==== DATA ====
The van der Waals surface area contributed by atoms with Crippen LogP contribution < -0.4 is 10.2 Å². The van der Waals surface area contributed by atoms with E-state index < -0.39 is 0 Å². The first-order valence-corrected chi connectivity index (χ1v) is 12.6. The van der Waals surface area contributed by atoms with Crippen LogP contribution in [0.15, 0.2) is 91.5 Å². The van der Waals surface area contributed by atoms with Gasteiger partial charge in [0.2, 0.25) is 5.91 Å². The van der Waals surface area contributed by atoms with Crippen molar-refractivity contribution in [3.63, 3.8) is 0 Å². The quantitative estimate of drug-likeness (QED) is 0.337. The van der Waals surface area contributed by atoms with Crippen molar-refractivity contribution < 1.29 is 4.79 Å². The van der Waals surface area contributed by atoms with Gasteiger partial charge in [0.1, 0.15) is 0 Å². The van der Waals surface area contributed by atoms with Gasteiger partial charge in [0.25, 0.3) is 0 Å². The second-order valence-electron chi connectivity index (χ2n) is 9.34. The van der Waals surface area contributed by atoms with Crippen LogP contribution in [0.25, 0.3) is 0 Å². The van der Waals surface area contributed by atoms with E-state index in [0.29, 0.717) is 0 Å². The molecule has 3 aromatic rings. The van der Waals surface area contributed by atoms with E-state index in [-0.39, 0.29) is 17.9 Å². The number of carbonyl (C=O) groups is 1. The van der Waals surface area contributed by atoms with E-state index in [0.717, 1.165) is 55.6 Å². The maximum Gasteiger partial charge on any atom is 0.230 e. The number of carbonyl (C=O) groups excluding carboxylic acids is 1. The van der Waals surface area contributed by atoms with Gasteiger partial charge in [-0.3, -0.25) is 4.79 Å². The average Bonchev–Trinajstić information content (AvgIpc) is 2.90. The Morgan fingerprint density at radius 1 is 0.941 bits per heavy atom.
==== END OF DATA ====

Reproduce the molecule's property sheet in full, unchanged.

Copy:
The van der Waals surface area contributed by atoms with Crippen LogP contribution < -0.4 is 10.2 Å². The van der Waals surface area contributed by atoms with E-state index < -0.39 is 0 Å². The first-order valence-corrected chi connectivity index (χ1v) is 12.6. The van der Waals surface area contributed by atoms with Crippen LogP contribution in [0.15, 0.2) is 91.5 Å². The van der Waals surface area contributed by atoms with Gasteiger partial charge in [0.2, 0.25) is 5.91 Å². The van der Waals surface area contributed by atoms with Crippen molar-refractivity contribution in [3.63, 3.8) is 0 Å². The quantitative estimate of drug-likeness (QED) is 0.337. The van der Waals surface area contributed by atoms with Crippen molar-refractivity contribution < 1.29 is 4.79 Å². The van der Waals surface area contributed by atoms with Gasteiger partial charge in [0.1, 0.15) is 0 Å². The van der Waals surface area contributed by atoms with Gasteiger partial charge in [0.25, 0.3) is 0 Å². The second-order valence-electron chi connectivity index (χ2n) is 9.34. The van der Waals surface area contributed by atoms with Crippen LogP contribution in [0.25, 0.3) is 0 Å². The van der Waals surface area contributed by atoms with E-state index in [0.29, 0.717) is 0 Å². The molecule has 3 aromatic rings. The van der Waals surface area contributed by atoms with E-state index in [-0.39, 0.29) is 17.9 Å². The number of carbonyl (C=O) groups is 1. The van der Waals surface area contributed by atoms with E-state index in [0.717, 1.165) is 55.6 Å². The maximum Gasteiger partial charge on any atom is 0.230 e. The number of carbonyl (C=O) groups excluding carboxylic acids is 1. The van der Waals surface area contributed by atoms with Gasteiger partial charge in [-0.3, -0.25) is 4.79 Å². The average Bonchev–Trinajstić information content (AvgIpc) is 2.90. The Morgan fingerprint density at radius 1 is 0.941 bits per heavy atom.